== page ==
HowTo Knock it off with crazy MYSQL queries and the qTranslate plugin unistall

We’ve all done it. Either we learn some tricks in MYSQL, or read a cool post about some obscure programming trick you can do with SQL and decide to try it in a pinch on a live database. Just don’t do it. 9 times out of 10 you have access to SSH, and PHP, and you can write a script that will do what you want. You can also “test” it on a small set of inputs and have it echo out the necessary queries to the console instead of sending them to MYSQL. This is called the poor man’s unit test, or poor man’s BDD. Now, on one word press site, before the whole wordpress MU thing, we made the mistake of using qTranslate, well, it’s not evil, it’s just not good, so we wanted to stop using it, however, there’s no real way out of it. Search around and you find this post on their boards DON’T YOU EVEN DARE DO THIS. It’s just bad programming. You will probably hose your database doing this. Instead, let’s look at a more sensible solution, using your favorite scripting language, Ruby or PHP will do fine, I’ll choose PHP. $connection = mysql_connect(‘mysql.yoursite.com’,’user’,’pass’); mysql_select_db(‘yourdb’); $prefix = ‘your_table_prefix’; $res = mysql_query(“select * from {$prefix}posts limit 5″); //limit for testing $wanted_language = ‘en’; function split_text($text,$quicktags = true) { //The following code is kluged from the actual qTranslate Plugin $split_regex = “#(<!–[^-]*–>|\[:[a-z]{2}\])#ism”; $current_language = “”; $result = array(); $blocks = preg_split($split_regex, $text, -1, PREG_SPLIT_NO_EMPTY|PREG_SPLIT_DELIM_CAPTURE); foreach($blocks as $block) { if(preg_match(“#^<!–:([a-z]{2})–>$#ism”, $block, […]


HowTo html input find/replace regex

Whenever I make a form, it’s a bit of a hassle to add in the php support. That is, if the page gets reloaded of sent back, we want to insure that all the valid data that was entered before is maintained. And easy way to do this is: Here is an easy way, tested in jedit, but should work with little to no modification in other regex capable editors: Find: \<input name=”([\w]+)” value=”([\w]+)” /> Replace: <input name=”$1″ value=”<?= isset(\$_POST['$1']) ? \$_POST['$1'] : ‘$3′ ?>” />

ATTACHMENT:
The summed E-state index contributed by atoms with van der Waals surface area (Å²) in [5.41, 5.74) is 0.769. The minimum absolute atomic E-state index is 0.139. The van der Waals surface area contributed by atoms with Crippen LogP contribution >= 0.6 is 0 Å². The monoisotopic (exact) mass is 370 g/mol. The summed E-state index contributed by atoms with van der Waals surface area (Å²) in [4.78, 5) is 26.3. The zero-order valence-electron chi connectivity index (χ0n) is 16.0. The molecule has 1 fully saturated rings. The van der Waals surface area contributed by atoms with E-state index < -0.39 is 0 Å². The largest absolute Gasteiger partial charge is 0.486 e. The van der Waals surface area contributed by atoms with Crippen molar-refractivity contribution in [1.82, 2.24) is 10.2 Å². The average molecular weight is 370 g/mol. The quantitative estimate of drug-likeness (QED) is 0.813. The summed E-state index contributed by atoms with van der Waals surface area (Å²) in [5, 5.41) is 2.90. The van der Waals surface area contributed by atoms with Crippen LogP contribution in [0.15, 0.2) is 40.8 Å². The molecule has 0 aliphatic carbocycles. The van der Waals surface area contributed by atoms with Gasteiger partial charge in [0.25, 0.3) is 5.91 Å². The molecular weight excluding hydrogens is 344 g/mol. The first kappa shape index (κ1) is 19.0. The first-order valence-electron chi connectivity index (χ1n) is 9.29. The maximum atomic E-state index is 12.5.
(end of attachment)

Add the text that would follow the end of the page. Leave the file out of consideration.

Firefox Content Encoding Error, PHP Website

I looked around online, and couldn’t find any solutions to this problem, so here is one possibility for you. I have a client with an intranet website with a custom MVC framework in PHP. In one of the controller actions, there was an echo statement. Normally, this shouldn’t really affect it, i.e. when you start echoing things, PHP normally sends the start of output headers and just plugs along. Everything worked fine awhile around, but then someone upgraded the server, and put the latest PHP there. Now those pages were broken, giving the Content Encoding Error. Removing the echo statements that were coming before the start of the page got rid of the error.


Simple PHP closure/lamda/anonymous function usage.

This is a fun little example of the new Closure features in php. class TArray { public $pMembers = array(); public $pCurrentIndex = 0; public function __construct() { $args = func_get_args(); if (empty($args)) return; if (count($args) == 1) $args = $args[0]; foreach ($args as $arg) array_push($this->pMembers,$arg); } public function push() { $args = func_get_args(); foreach ($args as $arg) { array_push($this->pMembers,$arg); } } public function pop() { return array_pop($this->pMembers); } public function each() { $args = func_get_args(); if (empty($args)) { if ($this->pCurrentIndex > count($this->pMembers)) { $this->pCurrentIndex = 0; return null; } $ret = $this->pMembers[$this->pCurrentIndex]; $this->pCurrentIndex++; return $ret; } else if (is_callable($args[0])) { array_walk($this->pMembers,$args[0]); } else { throw new Exception(“Array->each does not understand that…”); } } public function resetIndex() { $this->pCurrentIndex = 0; } } $array = new TArray(1,2,3,4,5,6); while ($i = $array->each()) { echo “$i\n”; } $array->each(function ($elem) { echo “$elem\n”;}); We can go a little further, and do like this. class Person { public $name; public function __construct($name) { $this->name = $name; } } $array = new TArray(new Person(‘John’), new Person(‘Jane’)); $array->each(function ($person) { echo “{$person->name}\n”;}); An issue that comes up is, how do I get the $this variable in there. The short answer is, you don’t. You can finaigle it after a fashion, but it’s just ugly. The issue is, people want the $this var, because they want to be able to manipulate the values, in a permanent fashion, or do something else. How you accomplish it, in a pretty way is: 1. Give up the ghost, you can’t have $this, it’s just a […]